Saturday, July 23, 2016

Bringing in the Rice

A woman threshes rice during the harvest in Bali. 

Rice is a staple for people in most of the world. In Bali, rice is not only a food staple but also an integral part of life. Life is built around the cultivation of rice. There are rice fields everywhere on Bali, even in the middle of cities, in what would be an empty lot anywhere else. 

In most countries in Asia, rice grows on a predictable schedule. There is a planting season (which, coincidently, is right now in Thailand and Cambodia), a transplanting time (when baby rice plants are gathered and replanted in paddies), and a harvest season (usually starting in October in Thailand). On Bali, which has diverse micro-climates and a millennium old water distribution system based on community knowledge, rice grows year round. Rice is planted in one paddy while it's harvested from another paddy, which could be right next to the paddy where it's being planted. 
A man transplants rice in a paddy just a couple of kilometers from where the rice was being harvested. A new, and expensive, home for a foreign family is behind the paddy. 

For a photographer, this is a great thing. I could photograph rice being planted and harvested on the same day. That's not something I can do in Thailand. 

On Bali, rice cultivation is still an old school activity. Some farmers are starting to use small tractors to prepare rice fields for planting, but after that the work is done by hand.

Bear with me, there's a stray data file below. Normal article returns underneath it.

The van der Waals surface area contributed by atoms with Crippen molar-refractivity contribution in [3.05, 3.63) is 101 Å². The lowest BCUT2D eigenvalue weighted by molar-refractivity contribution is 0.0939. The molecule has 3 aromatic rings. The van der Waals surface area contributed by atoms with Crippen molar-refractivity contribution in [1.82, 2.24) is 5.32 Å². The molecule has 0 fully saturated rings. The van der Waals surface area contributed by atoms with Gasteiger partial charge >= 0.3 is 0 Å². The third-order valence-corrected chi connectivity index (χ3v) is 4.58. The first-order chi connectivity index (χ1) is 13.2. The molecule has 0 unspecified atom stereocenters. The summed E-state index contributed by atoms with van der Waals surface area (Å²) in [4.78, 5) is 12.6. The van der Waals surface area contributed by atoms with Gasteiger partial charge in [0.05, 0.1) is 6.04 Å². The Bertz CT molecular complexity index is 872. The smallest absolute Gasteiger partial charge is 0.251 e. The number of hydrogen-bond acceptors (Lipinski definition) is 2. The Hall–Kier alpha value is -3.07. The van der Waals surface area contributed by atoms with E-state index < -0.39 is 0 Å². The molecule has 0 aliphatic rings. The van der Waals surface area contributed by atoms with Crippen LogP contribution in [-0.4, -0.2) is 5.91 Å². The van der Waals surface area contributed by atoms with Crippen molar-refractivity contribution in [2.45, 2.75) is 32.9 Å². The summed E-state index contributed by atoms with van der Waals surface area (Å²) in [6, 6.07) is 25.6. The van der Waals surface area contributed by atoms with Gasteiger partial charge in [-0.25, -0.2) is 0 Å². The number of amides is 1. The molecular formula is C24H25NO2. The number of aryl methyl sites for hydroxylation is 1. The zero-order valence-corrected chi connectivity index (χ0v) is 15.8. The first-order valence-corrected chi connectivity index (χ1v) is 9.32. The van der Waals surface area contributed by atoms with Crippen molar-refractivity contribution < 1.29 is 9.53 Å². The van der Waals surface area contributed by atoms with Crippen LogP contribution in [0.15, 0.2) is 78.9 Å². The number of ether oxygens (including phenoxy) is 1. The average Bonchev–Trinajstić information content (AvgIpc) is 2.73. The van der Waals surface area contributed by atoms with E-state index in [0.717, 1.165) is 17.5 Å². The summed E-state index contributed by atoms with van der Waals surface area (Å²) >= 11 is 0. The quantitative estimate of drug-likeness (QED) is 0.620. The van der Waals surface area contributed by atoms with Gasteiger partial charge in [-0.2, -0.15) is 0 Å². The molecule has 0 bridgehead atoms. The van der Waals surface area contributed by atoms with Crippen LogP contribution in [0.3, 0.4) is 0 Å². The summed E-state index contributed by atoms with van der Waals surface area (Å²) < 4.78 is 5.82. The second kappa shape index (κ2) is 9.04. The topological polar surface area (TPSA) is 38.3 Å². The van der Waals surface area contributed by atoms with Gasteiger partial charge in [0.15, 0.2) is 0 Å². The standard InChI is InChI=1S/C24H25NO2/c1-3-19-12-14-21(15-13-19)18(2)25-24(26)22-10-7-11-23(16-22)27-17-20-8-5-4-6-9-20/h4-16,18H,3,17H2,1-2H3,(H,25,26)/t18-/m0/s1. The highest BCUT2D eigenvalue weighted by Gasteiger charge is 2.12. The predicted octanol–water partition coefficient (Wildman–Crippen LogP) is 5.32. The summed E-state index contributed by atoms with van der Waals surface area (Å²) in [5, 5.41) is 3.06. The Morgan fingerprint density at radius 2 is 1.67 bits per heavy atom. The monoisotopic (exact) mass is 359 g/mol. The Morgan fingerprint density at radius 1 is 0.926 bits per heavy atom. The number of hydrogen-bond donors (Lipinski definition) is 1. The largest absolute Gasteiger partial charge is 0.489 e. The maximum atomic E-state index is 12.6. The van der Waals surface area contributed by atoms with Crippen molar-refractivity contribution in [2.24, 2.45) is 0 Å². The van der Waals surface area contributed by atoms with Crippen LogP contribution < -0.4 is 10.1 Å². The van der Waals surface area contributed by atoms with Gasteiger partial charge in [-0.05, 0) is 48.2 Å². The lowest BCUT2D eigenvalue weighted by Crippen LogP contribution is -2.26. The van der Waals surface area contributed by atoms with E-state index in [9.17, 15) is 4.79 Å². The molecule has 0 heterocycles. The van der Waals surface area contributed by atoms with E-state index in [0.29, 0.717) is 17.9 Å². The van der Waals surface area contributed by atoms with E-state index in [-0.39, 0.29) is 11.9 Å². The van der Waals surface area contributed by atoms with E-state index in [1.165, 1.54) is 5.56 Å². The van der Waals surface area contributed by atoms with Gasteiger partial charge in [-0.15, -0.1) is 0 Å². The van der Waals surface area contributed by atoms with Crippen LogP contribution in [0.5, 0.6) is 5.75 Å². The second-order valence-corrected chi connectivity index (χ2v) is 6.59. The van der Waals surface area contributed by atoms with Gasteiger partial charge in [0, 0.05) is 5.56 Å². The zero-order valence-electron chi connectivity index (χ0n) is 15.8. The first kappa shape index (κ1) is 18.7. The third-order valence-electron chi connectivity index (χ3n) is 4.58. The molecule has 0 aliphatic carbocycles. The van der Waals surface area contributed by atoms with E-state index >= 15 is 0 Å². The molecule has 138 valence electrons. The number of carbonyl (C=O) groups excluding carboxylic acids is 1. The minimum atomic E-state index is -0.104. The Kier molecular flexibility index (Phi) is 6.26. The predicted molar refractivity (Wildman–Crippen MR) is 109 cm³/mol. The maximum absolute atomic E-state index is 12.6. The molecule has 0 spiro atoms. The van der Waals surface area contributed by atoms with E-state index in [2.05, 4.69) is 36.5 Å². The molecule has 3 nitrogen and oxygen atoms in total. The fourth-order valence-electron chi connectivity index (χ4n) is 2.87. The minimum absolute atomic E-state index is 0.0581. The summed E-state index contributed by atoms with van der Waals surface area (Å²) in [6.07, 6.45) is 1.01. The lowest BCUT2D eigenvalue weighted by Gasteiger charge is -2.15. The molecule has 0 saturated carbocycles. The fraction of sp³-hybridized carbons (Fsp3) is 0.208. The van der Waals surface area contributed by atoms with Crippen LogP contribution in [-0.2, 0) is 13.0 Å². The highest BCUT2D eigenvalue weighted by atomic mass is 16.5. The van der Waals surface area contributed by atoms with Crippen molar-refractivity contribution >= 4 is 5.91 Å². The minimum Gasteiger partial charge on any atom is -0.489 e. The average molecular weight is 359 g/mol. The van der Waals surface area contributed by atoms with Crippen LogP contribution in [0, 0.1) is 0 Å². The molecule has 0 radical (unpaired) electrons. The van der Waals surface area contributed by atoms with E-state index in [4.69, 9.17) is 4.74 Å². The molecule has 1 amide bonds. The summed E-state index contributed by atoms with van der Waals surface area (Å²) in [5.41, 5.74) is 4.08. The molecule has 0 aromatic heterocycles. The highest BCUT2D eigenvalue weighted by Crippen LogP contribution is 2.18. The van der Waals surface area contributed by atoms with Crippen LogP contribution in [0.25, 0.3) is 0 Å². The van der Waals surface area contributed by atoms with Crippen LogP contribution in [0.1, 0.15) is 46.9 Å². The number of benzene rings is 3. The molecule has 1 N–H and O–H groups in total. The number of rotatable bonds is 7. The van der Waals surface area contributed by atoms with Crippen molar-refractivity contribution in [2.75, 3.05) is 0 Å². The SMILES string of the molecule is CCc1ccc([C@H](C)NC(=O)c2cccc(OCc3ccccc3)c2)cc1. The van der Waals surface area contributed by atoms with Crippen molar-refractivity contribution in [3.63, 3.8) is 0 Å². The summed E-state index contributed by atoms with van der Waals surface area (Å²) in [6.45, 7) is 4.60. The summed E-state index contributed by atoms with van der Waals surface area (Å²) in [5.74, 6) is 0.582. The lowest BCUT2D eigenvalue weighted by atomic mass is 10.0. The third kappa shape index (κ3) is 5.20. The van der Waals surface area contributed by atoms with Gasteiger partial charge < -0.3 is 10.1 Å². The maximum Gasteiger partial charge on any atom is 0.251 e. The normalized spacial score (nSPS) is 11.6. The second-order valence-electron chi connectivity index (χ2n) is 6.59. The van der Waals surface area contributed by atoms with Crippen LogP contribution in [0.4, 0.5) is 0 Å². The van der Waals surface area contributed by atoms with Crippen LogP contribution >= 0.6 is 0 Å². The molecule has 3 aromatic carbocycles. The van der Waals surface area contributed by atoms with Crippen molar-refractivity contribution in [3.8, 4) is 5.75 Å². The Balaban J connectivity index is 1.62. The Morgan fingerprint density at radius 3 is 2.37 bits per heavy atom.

A rice worker moves his small tractor to another paddy while prepping the paddies for planting. 

In Thailand, at least on the big rice farms in central Thailand, most of the work is mechanized. 
A woman carries a threshing table out to a rice field near Ubud...
...The rice was cut by hand and then the women threshed it by pounding it against the table (a process called "banging" in Indonesian). 

I enjoy photographing workers in the rice fields, but it's not something I could ever do. It's back breakingly hard work done under a grueling sun. 
The woman on the left was cutting rice and tossing it to the woman on the right who was threshing it in a field near Ubud. 

In the same field, workers harvest rice in front of a development of new homes built for foreign tourists and retirees who want to live in a rice field. This is the biggest threat to Bali's rice growing traditions. The real estate boom in Ubud is fueled by Americans, Australians and Europeans who want to live in the midst of Balinese rice fields. It's the "Eat Pray Love" effect, an unintended consequence of Elizabeth Gilbert's best seller.

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